What The Google Trusted Store Announcement Means For Merchants

By Matt Umbro | @Matt_Umbro | Senior Account Manager, Community

Google made a big announcement on Tuesday that went relatively under the radar in the PPC world. Starting immediately, the process for online merchants to become Google Trusted Stores has become much easier.


What Is A Google Trusted Store?


A Google Trusted Store is a direct endorsement from Google. According to the big G, for merchants to have the Google Trusted Store badge on their sites they must “offer a consistently great shopping experience.” Merchants benefit by the boost in credibility which hopefully leads to more sales. Another great feature of the program is that it’s free. Here’s an example of a Google Trusted Store badge on Overstock.com.


Image of Google Trusted Store badge


In turn, the badge is also displayed on Shopping ads, giving them that much more credibility.


Image of Google Trusted Store PLA


The same reviews that are used for Google Trusted Stores are also used for the seller rating extension. This extension allows advertisers to highlight review stars within both their text and Shopping ads. Here’s an example from an Overstock text ad.


Image of seller ratings


Again, it all comes down to credibility. Letting potential shoppers know that your site is trustworthy is necessary in today’s world of comparison shopping. Within our accounts we’ve seen nice conversion lifts as a result of seller ratings.


What Has Changed?


Previously, merchants had to submit shipment and cancellation feeds to Google in order to be a part of the program. Due to privacy concerns, many merchants scoffed at the idea of providing Google with this information. Merchants are no longer required to submit this information. The minimum requirements are as follows.


Image of Google Trusted Store requirements


All of these requirements are pretty basic and help ensure customer trust.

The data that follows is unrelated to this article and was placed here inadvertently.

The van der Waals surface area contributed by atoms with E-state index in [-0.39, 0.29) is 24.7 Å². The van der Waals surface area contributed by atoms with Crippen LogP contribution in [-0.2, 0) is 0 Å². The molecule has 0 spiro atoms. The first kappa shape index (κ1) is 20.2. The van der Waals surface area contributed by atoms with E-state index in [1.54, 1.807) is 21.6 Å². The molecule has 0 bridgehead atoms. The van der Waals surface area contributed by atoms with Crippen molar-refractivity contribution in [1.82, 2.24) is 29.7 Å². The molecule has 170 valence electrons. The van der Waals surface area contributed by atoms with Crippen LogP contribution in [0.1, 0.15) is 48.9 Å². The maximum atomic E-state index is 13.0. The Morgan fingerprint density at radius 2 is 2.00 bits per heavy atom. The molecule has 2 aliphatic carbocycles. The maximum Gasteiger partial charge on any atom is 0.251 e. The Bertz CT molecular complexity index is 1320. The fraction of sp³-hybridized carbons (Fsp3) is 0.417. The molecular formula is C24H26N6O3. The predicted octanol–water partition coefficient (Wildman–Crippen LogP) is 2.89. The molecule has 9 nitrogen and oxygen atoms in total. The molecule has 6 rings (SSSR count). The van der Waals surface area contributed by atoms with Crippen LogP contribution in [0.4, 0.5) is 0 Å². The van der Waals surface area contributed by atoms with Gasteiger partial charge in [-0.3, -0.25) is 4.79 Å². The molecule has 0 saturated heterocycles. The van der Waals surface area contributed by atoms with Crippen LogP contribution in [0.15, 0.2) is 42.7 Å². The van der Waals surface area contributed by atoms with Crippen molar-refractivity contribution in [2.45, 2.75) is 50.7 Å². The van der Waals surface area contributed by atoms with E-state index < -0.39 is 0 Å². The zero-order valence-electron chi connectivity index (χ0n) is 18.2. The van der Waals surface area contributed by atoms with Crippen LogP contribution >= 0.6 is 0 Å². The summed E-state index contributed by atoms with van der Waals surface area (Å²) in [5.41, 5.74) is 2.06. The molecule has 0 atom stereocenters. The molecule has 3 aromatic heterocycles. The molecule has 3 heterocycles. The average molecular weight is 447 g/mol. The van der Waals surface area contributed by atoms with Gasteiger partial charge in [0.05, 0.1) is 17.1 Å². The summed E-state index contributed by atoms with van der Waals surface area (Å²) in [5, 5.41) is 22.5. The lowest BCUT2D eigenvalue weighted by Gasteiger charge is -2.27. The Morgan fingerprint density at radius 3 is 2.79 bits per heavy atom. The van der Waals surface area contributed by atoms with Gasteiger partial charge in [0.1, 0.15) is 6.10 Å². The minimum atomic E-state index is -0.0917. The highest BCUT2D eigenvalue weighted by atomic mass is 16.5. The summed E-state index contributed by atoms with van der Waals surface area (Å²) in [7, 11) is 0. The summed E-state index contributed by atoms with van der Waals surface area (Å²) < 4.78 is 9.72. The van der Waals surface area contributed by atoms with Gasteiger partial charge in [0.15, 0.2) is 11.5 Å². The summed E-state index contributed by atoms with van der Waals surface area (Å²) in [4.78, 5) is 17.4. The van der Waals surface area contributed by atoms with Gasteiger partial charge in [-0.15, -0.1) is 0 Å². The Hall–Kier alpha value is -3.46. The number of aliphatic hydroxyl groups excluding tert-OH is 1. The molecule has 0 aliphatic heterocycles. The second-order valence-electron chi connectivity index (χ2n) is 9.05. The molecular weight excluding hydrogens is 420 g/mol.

The second component of Google Trusted Stores is the two snippets of code that need to be placed on merchant sites. These codes allow for custom placement of the Trusted Stores badge. Previously, the badge showed in the bottom right hand corner, but can now be placed anywhere.


Along with these two components, Google also requires business information and for merchants to sign agreements. Once everything is in place Google will monitor the site for an extended time period and approve the certification.


Image of Google Trusted Stores process


Other Considerations


In the announcement, Google mentions that a Google Trusted Store status can be used as a review extension. This extension can be difficult to implement as Google wants to ensure that reviews are indeed accurate. Some advertisers had been using the trusted status for the review extension, but it was seen as more of a loophole. Google has now stated implicitly that the trusted status can be used for the review.


Also of note is that merchants are offered free purchase protection on orders up to $1,000 when participating in the program. This feature is a great value add and helps merchants stand out from the competition.


Final Thoughts


With the process easier than ever, all merchants who meet the Trusted Store requirements should apply for the certification. Having the badge not only boosts credibility during the on site shopping experience, but will help to improve ad click-thru-rates (CTRs) through the seller ratings and review extensions.


Another implication of this update is Google potentially becoming its own marketplace, similar to Amazon. A “Buy Now” button via Google Shopping has been rumored. With more merchants potentially joining the Trusted Stores program, Google could be building a larger store base to be part of this marketplace. As the base grows, so to will the options available to shoppers.